Five Steps to Raising Funds

“Step 1: We find the worst play ever written.  Step 2: I raise a million bucks.  Lots of little old ladies out there.  Step 3: You go back to work on the books; one for the government and one for us.  Step 4: We open on Broadway and before you can say Step Five…  Step 5: We close on Broadway, take our million, and fly to Rio.”

Paraphrase of dialogue from The Producers by Mel Brooks

Okay, so you don’t exactly subscribe to Max Bialystock’s approach to raising funds.  Most of you do not start out counting on failure to succeed.  But, based upon some of the approaches I have seen, it may be helpful to compare and contrast what you are proposing versus what Max is doing; perhaps there is a hidden lesson there.

Everyone looking for financing wants the five steps to follow to achieve success.  I wish I had them, but this is one of the hardest things to do in business and, in 40 years, I have not found the secret formula.  However, I can offer five points to consider but they will all take some time and hard work.  (If it was easy, the success rate would be so much higher.)

  1. Prepare a pitch deck that is based on a true business model.  If you need help, you can refer to our website.  The good news is it will tell you exactly what should be in the deck; the bad news is you need to provide the content.
  2. Invest some of your money. Investors are not interested in helping someone with no “skin in the game.” They want to know that you are serious and have something to lose if you do not succeed. Fear is a great motivator.
  3. Get friends and family to invest. If the people who know you can’t be convinced, how are you supposed to win over strangers? They don’t need to mortgage their homes; they just need to demonstrate commitment.
  4. Communicate and refine your plan. Talk to advisors, friends and your network. See what they like and don’t like about your plan. And don’t force the issue; don’t let them feel bad if they are not thrilled and would like to tell you so. Make the feedback process easy and use what they say to consider modifications.
  5. Target your investors. Understand what they want and how you match up. If you are pre revenue and looking for seed money, friends and family and angels are the place to go, not venture capital funds. Use your network to get to the right people. A few good targeted meetings are much better than dozens of ones that end “don’t call us; we’ll call you.”

So, nothing magical here and no guarantees.  But, like everything else that is worth pursuing, it is a process.  Don’t let it control you.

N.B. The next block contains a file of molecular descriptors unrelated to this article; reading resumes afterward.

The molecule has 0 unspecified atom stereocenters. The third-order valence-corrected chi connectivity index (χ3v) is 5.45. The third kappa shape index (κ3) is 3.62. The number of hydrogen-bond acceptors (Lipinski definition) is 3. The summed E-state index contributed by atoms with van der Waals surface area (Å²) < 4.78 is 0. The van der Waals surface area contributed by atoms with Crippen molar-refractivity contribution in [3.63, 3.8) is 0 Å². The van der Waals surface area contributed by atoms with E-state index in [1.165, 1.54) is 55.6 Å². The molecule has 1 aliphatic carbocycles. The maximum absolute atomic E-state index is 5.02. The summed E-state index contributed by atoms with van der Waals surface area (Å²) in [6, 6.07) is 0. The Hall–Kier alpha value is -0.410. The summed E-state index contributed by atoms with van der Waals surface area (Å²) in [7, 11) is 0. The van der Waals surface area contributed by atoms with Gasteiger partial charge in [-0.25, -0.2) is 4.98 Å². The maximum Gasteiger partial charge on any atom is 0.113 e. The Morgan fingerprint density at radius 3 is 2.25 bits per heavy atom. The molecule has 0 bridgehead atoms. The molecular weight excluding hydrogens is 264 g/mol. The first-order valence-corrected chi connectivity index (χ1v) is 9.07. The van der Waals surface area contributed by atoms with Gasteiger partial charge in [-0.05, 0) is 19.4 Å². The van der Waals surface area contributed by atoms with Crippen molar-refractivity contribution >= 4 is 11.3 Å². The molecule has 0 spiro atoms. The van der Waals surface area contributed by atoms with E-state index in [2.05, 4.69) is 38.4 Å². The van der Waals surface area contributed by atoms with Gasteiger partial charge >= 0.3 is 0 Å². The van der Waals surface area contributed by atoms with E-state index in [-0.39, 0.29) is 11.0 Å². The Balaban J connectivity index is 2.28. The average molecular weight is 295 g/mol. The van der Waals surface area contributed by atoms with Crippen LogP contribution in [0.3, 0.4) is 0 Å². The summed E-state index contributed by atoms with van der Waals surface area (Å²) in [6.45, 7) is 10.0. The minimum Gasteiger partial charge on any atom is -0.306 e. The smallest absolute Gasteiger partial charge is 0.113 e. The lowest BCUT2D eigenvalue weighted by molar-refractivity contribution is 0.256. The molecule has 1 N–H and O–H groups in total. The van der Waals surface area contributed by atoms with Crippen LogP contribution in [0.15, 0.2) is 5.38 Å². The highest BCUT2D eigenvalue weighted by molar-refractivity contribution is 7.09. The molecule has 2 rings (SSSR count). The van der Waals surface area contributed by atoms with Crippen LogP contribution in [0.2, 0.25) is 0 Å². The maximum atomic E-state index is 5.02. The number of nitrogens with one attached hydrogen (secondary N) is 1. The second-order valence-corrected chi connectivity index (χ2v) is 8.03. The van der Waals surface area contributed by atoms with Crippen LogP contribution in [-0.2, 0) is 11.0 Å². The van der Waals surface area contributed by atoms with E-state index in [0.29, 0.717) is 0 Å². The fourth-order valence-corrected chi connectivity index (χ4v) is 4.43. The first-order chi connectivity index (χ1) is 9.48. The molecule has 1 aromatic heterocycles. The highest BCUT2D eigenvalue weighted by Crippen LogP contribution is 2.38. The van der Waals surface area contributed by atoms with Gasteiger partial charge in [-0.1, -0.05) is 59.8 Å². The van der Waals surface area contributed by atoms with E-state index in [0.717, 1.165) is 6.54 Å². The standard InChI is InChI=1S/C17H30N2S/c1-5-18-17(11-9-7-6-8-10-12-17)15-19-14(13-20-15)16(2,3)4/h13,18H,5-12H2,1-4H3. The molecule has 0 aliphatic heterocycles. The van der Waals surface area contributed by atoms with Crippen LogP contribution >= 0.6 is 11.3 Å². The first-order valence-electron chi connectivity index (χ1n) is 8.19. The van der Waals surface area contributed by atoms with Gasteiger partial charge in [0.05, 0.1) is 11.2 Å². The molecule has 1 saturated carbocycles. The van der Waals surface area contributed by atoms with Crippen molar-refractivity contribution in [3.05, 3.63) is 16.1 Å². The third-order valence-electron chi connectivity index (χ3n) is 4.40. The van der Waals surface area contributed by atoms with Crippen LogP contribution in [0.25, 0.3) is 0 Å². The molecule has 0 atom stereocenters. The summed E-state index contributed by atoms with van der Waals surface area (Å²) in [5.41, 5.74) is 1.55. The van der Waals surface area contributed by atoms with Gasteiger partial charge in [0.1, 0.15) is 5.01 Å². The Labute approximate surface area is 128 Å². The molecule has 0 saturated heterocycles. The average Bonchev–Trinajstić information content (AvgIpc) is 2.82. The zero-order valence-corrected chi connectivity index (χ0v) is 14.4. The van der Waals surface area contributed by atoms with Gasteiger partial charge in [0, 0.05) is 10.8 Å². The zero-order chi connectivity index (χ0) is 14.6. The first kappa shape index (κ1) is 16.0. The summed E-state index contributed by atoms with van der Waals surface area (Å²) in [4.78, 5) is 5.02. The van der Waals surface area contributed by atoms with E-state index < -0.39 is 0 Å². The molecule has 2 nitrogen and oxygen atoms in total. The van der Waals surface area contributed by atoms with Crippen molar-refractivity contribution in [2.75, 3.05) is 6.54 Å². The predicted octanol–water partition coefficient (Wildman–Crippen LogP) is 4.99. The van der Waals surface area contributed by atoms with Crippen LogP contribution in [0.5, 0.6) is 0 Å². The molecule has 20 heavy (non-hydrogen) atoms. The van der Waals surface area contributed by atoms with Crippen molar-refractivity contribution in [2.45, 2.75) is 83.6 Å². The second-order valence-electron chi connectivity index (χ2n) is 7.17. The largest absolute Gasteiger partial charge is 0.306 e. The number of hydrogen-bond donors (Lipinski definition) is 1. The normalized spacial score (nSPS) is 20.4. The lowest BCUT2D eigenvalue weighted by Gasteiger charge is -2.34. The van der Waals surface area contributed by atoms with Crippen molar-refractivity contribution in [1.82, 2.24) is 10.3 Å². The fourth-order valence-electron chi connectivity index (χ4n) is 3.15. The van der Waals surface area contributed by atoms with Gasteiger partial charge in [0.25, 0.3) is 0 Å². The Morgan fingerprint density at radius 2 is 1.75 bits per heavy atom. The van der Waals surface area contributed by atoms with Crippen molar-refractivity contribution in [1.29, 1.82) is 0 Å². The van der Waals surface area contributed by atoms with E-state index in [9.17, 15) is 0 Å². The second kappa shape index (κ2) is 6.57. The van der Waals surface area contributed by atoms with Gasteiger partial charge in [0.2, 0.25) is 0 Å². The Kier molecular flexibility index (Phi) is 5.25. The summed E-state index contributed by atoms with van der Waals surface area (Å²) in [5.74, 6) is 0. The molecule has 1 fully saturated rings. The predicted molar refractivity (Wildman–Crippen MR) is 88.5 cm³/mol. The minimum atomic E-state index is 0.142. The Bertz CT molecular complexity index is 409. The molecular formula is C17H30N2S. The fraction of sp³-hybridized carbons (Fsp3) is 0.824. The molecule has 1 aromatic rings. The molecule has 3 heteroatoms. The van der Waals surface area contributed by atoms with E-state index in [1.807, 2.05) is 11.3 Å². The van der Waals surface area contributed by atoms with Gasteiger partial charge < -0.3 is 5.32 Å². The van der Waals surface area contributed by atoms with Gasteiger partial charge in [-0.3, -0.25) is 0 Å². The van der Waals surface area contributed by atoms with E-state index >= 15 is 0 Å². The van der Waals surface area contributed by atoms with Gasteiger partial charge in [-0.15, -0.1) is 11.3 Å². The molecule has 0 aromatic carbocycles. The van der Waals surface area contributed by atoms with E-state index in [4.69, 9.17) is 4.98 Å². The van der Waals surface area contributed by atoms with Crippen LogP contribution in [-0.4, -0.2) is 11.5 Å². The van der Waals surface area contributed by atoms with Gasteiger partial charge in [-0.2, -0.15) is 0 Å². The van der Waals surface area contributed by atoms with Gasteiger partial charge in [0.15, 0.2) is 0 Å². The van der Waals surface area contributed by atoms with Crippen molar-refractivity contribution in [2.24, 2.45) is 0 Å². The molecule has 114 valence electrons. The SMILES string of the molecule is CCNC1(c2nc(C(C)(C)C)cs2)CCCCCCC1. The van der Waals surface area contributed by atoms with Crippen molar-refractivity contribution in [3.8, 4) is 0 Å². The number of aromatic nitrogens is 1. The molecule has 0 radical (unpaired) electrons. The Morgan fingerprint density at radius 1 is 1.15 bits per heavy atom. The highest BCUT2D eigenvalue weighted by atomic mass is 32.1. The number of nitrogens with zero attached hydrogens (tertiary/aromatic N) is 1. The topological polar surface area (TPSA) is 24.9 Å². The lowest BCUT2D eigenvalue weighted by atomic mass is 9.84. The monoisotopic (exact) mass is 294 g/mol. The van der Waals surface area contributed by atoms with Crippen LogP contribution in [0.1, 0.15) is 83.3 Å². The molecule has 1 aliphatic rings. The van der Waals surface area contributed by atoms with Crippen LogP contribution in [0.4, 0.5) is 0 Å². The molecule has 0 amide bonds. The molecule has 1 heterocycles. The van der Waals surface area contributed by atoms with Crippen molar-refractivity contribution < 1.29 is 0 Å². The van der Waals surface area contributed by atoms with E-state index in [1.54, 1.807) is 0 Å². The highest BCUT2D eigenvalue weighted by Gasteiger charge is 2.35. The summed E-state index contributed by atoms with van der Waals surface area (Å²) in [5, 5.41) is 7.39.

Let’s Make a Deal

“I will take what is behind door #2, Monty. (from the original Let’s Make a Deal Show with Monty Hall)

Author’s note – I am really dating myself with this quote.

A colleague and I recently had the opportunity to present a session on what we were seeing as trends in transactions in our marketplace.  We chose to use our own universe of deals – situations where we were engaged to provide some due diligence services.  We combined this with some general market information as well as some other client experience.  Our conclusions were pretty obvious – it is a great time to consider a transaction (purchase or sale.)

So, let me share just some notes and observations from our session:

      • There is a lot of “dry powder” out there – estimates are financial sponsors (like Private Equity Groups) are sitting on $1trillion; there is another $1trillion sitting on Corporate balance sheets (excluding financial institutions.)  To put this in perspective, these two amounts added together are equivalent to the 6th largest GDP in the world (just behind Brazil.)
      • Financing is available – rates are historically low and terms are very reasonable.  Consider the leverage on this “dry powder” and you have the makings of very favorable financing climate.
      • Patience hell; let’s kill something – corporations large and small are growing impatient with the “new normal.” The reason for this year’s 1 or 2% growth can be the result of which days the Holidays fall on versus last year. In that environment, it is difficult to consider yourself managing for success. It is not hard to surmise you need more sustainable growth to survive.
      • Synergy is “in” – the grueling economy over the last few years has trained owners and their management teams how to get along with less. Adding some new “bolt on” or “tuck in” acquisition does not seem as challenging as it once was.
      • “Strategics” have the edge – of the companies who engaged us, 80% were strategic buyers. That synergy combined with a deeper knowledge of the market returned this group to the more historical relationship with strategics doing more deals than financial buyers.
      • Financial sponsors may be headed to “time out” soon – the pricing is getting a bit “frothy” and making the economics work on the “buy side” to satisfy their limited investors is proving to be a bit of a challenge. That being said, it appears there is still broad interest for good deals. Obviously, for those on the “sell side,” this is nice to see
      • Why did deals work?
        • Realistic price expectations
        • Strategic fit
        • Management teams
      • Why did deals fail?
        • Seller remorse
        • Chasing revenue only – no conviction
        • Unexpected surprises

So, given the above, it is a great time to consider a transaction.  Just keep in mind that while the overall atmosphere for a deal may be more “enabling,” each deal has to stand on its own merits and deal frenzy should not replace sound analysis as a reason to buy or sell.  Good luck!